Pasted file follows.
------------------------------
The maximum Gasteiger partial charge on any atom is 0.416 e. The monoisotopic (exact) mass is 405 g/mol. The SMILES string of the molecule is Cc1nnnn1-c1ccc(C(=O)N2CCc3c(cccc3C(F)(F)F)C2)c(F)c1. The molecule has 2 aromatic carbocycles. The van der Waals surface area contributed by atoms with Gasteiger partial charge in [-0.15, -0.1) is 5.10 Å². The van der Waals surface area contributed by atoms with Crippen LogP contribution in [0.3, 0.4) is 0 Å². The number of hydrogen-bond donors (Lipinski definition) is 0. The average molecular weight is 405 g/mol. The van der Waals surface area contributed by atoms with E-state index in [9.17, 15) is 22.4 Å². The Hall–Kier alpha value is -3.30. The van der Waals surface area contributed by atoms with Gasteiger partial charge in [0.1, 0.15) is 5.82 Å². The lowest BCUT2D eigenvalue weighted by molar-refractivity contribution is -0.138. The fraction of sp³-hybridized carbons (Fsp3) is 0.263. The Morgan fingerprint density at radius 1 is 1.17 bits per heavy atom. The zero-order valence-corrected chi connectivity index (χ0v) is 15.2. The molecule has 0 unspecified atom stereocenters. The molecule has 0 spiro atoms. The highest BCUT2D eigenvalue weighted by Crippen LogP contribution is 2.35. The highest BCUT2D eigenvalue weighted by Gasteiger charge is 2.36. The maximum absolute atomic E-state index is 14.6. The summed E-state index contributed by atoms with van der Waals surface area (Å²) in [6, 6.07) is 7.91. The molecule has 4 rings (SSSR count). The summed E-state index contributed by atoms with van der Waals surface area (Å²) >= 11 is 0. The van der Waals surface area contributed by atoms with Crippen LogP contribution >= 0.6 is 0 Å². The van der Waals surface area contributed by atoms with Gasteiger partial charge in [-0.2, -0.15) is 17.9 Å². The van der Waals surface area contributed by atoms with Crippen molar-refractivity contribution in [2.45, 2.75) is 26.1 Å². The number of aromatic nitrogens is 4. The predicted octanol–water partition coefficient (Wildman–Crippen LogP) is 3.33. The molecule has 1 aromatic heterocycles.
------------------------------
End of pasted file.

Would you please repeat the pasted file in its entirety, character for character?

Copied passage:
The maximum Gasteiger partial charge on any atom is 0.416 e. The monoisotopic (exact) mass is 405 g/mol. The SMILES string of the molecule is Cc1nnnn1-c1ccc(C(=O)N2CCc3c(cccc3C(F)(F)F)C2)c(F)c1. The molecule has 2 aromatic carbocycles. The van der Waals surface area contributed by atoms with Gasteiger partial charge in [-0.15, -0.1) is 5.10 Å². The van der Waals surface area contributed by atoms with Crippen LogP contribution in [0.3, 0.4) is 0 Å². The number of hydrogen-bond donors (Lipinski definition) is 0. The average molecular weight is 405 g/mol. The van der Waals surface area contributed by atoms with E-state index in [9.17, 15) is 22.4 Å². The Hall–Kier alpha value is -3.30. The van der Waals surface area contributed by atoms with Gasteiger partial charge in [0.1, 0.15) is 5.82 Å². The lowest BCUT2D eigenvalue weighted by molar-refractivity contribution is -0.138. The fraction of sp³-hybridized carbons (Fsp3) is 0.263. The Morgan fingerprint density at radius 1 is 1.17 bits per heavy atom. The zero-order valence-corrected chi connectivity index (χ0v) is 15.2. The molecule has 0 unspecified atom stereocenters. The molecule has 0 spiro atoms. The highest BCUT2D eigenvalue weighted by Crippen LogP contribution is 2.35. The highest BCUT2D eigenvalue weighted by Gasteiger charge is 2.36. The maximum absolute atomic E-state index is 14.6. The summed E-state index contributed by atoms with van der Waals surface area (Å²) in [6, 6.07) is 7.91. The molecule has 4 rings (SSSR count). The summed E-state index contributed by atoms with van der Waals surface area (Å²) >= 11 is 0. The van der Waals surface area contributed by atoms with Crippen LogP contribution >= 0.6 is 0 Å². The van der Waals surface area contributed by atoms with Gasteiger partial charge in [-0.2, -0.15) is 17.9 Å². The van der Waals surface area contributed by atoms with Crippen molar-refractivity contribution in [2.45, 2.75) is 26.1 Å². The number of aromatic nitrogens is 4. The predicted octanol–water partition coefficient (Wildman–Crippen LogP) is 3.33. The molecule has 1 aromatic heterocycles.